by Anna Borshchevskaya

Another recent report –by the International Centre for the Study of Radicalisation (ICSR) —highlights the rise in foreign fighters in Syria.   The study is based on analysis of over 1,500 open sources and concludes that up to 11,000 individuals from 74 countries joined the opposition struggle in Syria.

From Western Europe in particular, the number has gone up by over 300% since April  2012—from approximately 600 individuals to 1,900 believed to be operating in Syria right now.  This is a staggering statistic.

Still, a large majority—70 percent—of the total foreign fighters in Syria are from the Middle Eastern countries. By far, Joran is the largest contributor, followed by Saudi Arabia, Tunisia, Lebanon, and Libya, concludes the report.

What is the reason for the sharp increase of foreign fighters in Syria? Here is the response from the report’s authors:

It is difficult to be certain, but it may be no coincidence that the period since publication of our first estimate has coincided with the more forceful and open involvement by the Lebanese group Hizballah, Iraqi Shia militas and Iranian government forces on Assad’s side. This may have reinforced and strengthened the perception among some Sunnis that the conflict is fundamentally sectarian, and that Sunnis need to stand together in order to halt the (Shia) enemy’s advance. Indeed, this type of solidarity has driven a number of previous foreign fighter mobilisations involving Sunni militants.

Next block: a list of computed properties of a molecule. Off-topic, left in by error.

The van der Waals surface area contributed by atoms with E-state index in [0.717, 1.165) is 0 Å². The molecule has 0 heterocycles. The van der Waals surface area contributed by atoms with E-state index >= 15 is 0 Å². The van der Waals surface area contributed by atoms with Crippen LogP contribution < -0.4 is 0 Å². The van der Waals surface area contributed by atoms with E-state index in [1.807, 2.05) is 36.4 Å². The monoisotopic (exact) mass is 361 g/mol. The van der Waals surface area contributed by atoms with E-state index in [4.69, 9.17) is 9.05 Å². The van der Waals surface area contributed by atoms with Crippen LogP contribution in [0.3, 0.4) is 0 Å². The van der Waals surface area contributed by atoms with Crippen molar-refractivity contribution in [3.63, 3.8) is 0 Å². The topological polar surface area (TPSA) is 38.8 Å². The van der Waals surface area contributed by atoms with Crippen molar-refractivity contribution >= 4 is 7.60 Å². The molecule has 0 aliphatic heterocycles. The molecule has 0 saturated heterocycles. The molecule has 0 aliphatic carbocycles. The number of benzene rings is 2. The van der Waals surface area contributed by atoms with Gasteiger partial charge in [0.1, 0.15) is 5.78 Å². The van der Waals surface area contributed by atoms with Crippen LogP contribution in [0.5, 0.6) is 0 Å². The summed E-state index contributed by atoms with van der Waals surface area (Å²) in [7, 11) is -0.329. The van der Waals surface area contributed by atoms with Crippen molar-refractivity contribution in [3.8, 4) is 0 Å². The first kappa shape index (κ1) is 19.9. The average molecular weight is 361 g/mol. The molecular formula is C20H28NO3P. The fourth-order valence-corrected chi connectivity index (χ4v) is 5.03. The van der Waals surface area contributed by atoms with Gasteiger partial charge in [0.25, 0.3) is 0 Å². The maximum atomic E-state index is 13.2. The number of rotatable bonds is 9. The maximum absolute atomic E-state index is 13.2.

As I’ve written before, the total number of foreign fighters may be a small proportion within the Syrian opposition, believed to be approximately 100,000.  Yet the impact of foreign fighters perhaps matters far more than their numbers when these individuals are radicalized.

Foreign fighters began coming to Syria early 2012, approximately a year after Bashar al-Assad violently suppressed peaceful protests against his authoritarian regime in April 2011.

Well over 100,000 people have been killed in the Syrian conflict since its start in 2011. Millions have become refugees.  And there is no end in sight.

Anna Borshchevskaya is Communications Director at the American Islamic Congress